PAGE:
A high "A" 440 is easy at about 54 centimeters and becomes impossible at more than about 58 cm, and the low B would be very nice and fat sounding at about 68 or 70 cm, and both of these parameters need to be adjusted towards each other as much as possible to minimize the fanning of the frets, and this is something that so far I am basically guessing at

I've been thinking about this, and even your "minimum" spread of 58cm to 68cm is a pretty big fan. I have come across one guitar with this much spread (albeit on a slightly longer scale, which makes the fan angle a bit less). It looks pretty extreme, with the nut and saddle angles looking something like 30 and 40 degrees respectively. You'd want to be sure that you could play an instrument like that comfortably before commissioning one!


James
James Lister, luthier, Sheffield UK

User avatar
mikfik
Posts: 224
Joined: Tue Feb 09, 2010 6:03 pm

Re: request Brahms gtr specs, input from extended range play

Postby mikfik » Sun Apr 21, 2013 5:45 pm

Here is how I did it. Fan= 1st string - 630mm, 6th string - 670mm. I can tune the 1st string to high a with a Saverez .47mm (.0185inch) carbon string (available as a single string at "Strings by Mail") but I prefer to keep my 1st string as a normal high e. If I were to build for Paul Galbraith's tuning I would go with a 615mm for the 1st string.
You do not have the required permissions to view the files attached to this post.

Lance Litchfield

Re: request Brahms gtr specs, input from extended range play

Postby Lance Litchfield » Mon Apr 22, 2013 1:30 am

jack_cat wrote:Ah, that's a beautiful Alto, Lance. That's quite the extended armrest you have on it - would you like to comment on that? Have you build many of these?

What is the string length and how are you tuning it? And what string are you using for the highest pitched string (an A 440?) - that is, brand and material of the string?
Is there now a standard tuning for Altos or is it everybody's personal choice?

Re tuning - six or more non-linear tuning systems sided by side stretched on the procrustean bed of the frets - and then stretch it out in a fan - I would want some extra material in the saddle and nut so as to have something to cut on to make adjustments - and yes, as my consciousness about tuning has gradually increased over the years, I finally did realize that the higher the action, the more unpredictability due to the stretching of the strings, and so I have brought the action down on my guitars to about 3.3 mm at the 12th and now play more softly... in about 1973 the first thing my first teacher said to me was, "you're going to have to play louder than that if you're going to be heard in the back of a concert hall," and that sent me off on a path of many years of pounding on the guitar with super rest strokes and raising my actions up to almost 4 mm ... glad I finally got over that.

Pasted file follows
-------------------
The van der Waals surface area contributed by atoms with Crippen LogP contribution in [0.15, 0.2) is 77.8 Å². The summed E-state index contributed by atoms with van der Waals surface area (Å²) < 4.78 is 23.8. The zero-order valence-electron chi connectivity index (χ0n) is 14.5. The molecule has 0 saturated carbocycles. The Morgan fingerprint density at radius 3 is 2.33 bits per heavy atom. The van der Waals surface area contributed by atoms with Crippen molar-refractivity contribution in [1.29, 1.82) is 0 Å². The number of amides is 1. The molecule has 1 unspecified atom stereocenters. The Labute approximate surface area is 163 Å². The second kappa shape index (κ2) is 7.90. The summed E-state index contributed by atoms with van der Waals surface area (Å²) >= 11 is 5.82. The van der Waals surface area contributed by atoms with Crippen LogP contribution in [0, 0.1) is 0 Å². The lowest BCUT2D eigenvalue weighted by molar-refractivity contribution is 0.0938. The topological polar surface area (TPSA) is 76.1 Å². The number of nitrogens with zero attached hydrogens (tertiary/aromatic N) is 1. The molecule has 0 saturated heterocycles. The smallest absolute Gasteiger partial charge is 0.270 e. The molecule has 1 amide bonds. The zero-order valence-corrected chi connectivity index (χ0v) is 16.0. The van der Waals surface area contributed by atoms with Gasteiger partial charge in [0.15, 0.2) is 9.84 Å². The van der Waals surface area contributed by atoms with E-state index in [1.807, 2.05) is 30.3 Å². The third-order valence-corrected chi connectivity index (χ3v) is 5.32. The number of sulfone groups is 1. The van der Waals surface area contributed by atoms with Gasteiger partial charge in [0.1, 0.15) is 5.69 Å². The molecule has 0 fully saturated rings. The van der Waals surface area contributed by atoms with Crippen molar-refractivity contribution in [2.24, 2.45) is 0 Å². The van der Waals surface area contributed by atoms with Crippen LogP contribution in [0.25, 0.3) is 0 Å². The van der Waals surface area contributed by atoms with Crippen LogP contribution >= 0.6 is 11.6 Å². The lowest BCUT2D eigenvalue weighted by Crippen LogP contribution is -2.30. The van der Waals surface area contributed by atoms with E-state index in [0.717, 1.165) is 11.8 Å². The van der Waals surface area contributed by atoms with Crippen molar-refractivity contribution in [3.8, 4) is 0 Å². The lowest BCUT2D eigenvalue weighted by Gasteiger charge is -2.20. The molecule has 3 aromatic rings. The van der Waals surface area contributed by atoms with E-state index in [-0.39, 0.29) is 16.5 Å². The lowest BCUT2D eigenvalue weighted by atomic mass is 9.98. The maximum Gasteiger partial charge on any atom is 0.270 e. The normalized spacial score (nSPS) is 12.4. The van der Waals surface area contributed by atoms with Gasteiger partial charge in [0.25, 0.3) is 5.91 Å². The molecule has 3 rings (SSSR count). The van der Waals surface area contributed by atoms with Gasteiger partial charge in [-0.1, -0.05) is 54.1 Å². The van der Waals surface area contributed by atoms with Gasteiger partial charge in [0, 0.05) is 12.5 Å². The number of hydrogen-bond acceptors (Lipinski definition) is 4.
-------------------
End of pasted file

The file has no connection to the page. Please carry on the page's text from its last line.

Thanks Jack...no, this is my first, hopefully of many to come. It was undoubtedly the hardest guitar I have ever made, but it did turn out very well. Peter tells me it is "perfect" and wouldn't change a thing, which is good as he is very particular. I couldn't have done it without his specialist expertise, from which I have learnt a lot from. I found myself constantly having to go back to original calculations on the scales and measurements quite often as I would lose track of details, compared to the standard 6 string simplicity. Yes the arm rest is on the longer side...personal preference, and also to allow different seating and arm positions, given you never know who will play the guitar. This guitar is tuned 11-1, Bb C D Eb F G C F Bb D G. So the 1st not at A. The scales are based on 625.48 which is the best template for that scale I had for the slotting machine I used...the first 7 ended up 556 from memory. The longest 743 ish. The concept of these kinds of guitar from what I understand was designed around the use of normal guitar strings. The first 7 is like playing with a capo on the 3rd. Really though, there are no rules if someone was to experiment with different strings or tunings, it is just the market for this kind of instrument is classical/earlier music...talking to a friend in Sweden about his modern music and his archlute, he tells me modern composers love them, so why not the alto11 I think. I couldn't say if a different string would work but if you ever find a nice option let me know! It's only 2 frets from the standard G so you'd think it wouldn't be too much trouble.